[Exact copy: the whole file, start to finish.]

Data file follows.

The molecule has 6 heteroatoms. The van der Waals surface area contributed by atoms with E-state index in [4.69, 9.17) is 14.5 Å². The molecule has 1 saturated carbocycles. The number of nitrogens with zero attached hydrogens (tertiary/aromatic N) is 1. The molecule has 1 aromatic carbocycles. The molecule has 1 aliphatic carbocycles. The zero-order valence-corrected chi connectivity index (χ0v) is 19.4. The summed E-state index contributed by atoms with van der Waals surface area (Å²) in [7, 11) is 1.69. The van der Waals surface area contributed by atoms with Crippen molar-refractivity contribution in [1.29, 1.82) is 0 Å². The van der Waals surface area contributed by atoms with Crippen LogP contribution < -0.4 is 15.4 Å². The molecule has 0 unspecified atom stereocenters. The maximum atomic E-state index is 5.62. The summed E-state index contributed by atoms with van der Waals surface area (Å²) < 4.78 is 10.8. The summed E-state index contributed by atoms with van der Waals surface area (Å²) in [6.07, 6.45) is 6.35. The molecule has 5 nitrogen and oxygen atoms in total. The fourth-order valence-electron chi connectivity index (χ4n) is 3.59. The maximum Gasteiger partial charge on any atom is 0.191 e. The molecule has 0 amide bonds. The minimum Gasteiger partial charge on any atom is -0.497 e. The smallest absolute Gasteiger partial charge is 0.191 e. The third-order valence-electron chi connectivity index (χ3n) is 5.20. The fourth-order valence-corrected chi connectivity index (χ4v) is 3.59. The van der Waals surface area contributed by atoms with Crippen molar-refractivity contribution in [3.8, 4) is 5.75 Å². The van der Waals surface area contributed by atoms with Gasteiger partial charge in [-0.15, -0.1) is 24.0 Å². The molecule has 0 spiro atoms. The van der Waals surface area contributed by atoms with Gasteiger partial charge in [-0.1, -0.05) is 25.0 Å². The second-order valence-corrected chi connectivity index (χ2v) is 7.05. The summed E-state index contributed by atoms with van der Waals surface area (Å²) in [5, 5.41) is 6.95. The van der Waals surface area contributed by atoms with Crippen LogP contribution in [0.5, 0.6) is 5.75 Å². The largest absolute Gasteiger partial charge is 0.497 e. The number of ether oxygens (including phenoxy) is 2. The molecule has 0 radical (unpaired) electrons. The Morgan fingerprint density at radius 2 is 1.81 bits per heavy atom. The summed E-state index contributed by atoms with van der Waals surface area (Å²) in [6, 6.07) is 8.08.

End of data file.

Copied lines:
The molecule has 6 heteroatoms. The van der Waals surface area contributed by atoms with E-state index in [4.69, 9.17) is 14.5 Å². The molecule has 1 saturated carbocycles. The number of nitrogens with zero attached hydrogens (tertiary/aromatic N) is 1. The molecule has 1 aromatic carbocycles. The molecule has 1 aliphatic carbocycles. The zero-order valence-corrected chi connectivity index (χ0v) is 19.4. The summed E-state index contributed by atoms with van der Waals surface area (Å²) in [7, 11) is 1.69. The van der Waals surface area contributed by atoms with Crippen molar-refractivity contribution in [1.29, 1.82) is 0 Å². The van der Waals surface area contributed by atoms with Crippen LogP contribution < -0.4 is 15.4 Å². The molecule has 0 unspecified atom stereocenters. The maximum atomic E-state index is 5.62. The summed E-state index contributed by atoms with van der Waals surface area (Å²) < 4.78 is 10.8. The summed E-state index contributed by atoms with van der Waals surface area (Å²) in [6.07, 6.45) is 6.35. The molecule has 5 nitrogen and oxygen atoms in total. The fourth-order valence-electron chi connectivity index (χ4n) is 3.59. The maximum Gasteiger partial charge on any atom is 0.191 e. The molecule has 0 amide bonds. The minimum Gasteiger partial charge on any atom is -0.497 e. The smallest absolute Gasteiger partial charge is 0.191 e. The third-order valence-electron chi connectivity index (χ3n) is 5.20. The fourth-order valence-corrected chi connectivity index (χ4v) is 3.59. The van der Waals surface area contributed by atoms with Crippen molar-refractivity contribution in [3.8, 4) is 5.75 Å². The van der Waals surface area contributed by atoms with Gasteiger partial charge in [-0.15, -0.1) is 24.0 Å². The molecule has 0 spiro atoms. The van der Waals surface area contributed by atoms with Gasteiger partial charge in [-0.1, -0.05) is 25.0 Å². The second-order valence-corrected chi connectivity index (χ2v) is 7.05. The summed E-state index contributed by atoms with van der Waals surface area (Å²) in [5, 5.41) is 6.95. The van der Waals surface area contributed by atoms with Crippen LogP contribution in [0.5, 0.6) is 5.75 Å². The largest absolute Gasteiger partial charge is 0.497 e. The number of ether oxygens (including phenoxy) is 2. The molecule has 0 radical (unpaired) electrons. The Morgan fingerprint density at radius 2 is 1.81 bits per heavy atom. The summed E-state index contributed by atoms with van der Waals surface area (Å²) in [6, 6.07) is 8.08.